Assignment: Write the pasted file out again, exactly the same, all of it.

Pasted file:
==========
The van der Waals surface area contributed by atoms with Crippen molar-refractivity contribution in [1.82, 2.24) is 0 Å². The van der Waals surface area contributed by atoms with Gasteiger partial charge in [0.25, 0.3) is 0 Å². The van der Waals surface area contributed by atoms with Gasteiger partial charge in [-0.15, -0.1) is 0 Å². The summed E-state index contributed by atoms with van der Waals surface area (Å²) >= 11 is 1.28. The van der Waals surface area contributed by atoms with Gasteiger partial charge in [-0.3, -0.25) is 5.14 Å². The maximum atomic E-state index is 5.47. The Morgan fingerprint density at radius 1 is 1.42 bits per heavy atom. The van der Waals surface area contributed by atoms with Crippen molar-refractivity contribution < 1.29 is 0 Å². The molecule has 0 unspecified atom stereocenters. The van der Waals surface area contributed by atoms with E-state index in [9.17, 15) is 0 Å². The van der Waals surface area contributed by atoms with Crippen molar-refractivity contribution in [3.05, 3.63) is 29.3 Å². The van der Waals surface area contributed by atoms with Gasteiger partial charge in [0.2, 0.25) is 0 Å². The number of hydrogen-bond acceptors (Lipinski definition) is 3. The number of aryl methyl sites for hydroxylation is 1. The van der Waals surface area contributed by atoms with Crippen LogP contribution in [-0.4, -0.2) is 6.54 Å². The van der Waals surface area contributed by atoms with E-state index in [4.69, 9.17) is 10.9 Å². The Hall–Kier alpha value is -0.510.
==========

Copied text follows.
The van der Waals surface area contributed by atoms with Crippen molar-refractivity contribution in [1.82, 2.24) is 0 Å². The van der Waals surface area contributed by atoms with Gasteiger partial charge in [0.25, 0.3) is 0 Å². The van der Waals surface area contributed by atoms with Gasteiger partial charge in [-0.15, -0.1) is 0 Å². The summed E-state index contributed by atoms with van der Waals surface area (Å²) >= 11 is 1.28. The van der Waals surface area contributed by atoms with Gasteiger partial charge in [-0.3, -0.25) is 5.14 Å². The maximum atomic E-state index is 5.47. The Morgan fingerprint density at radius 1 is 1.42 bits per heavy atom. The van der Waals surface area contributed by atoms with Crippen molar-refractivity contribution < 1.29 is 0 Å². The molecule has 0 unspecified atom stereocenters. The van der Waals surface area contributed by atoms with E-state index in [9.17, 15) is 0 Å². The van der Waals surface area contributed by atoms with Crippen molar-refractivity contribution in [3.05, 3.63) is 29.3 Å². The van der Waals surface area contributed by atoms with Gasteiger partial charge in [0.2, 0.25) is 0 Å². The number of hydrogen-bond acceptors (Lipinski definition) is 3. The number of aryl methyl sites for hydroxylation is 1. The van der Waals surface area contributed by atoms with Crippen LogP contribution in [-0.4, -0.2) is 6.54 Å². The van der Waals surface area contributed by atoms with E-state index in [4.69, 9.17) is 10.9 Å². The Hall–Kier alpha value is -0.510.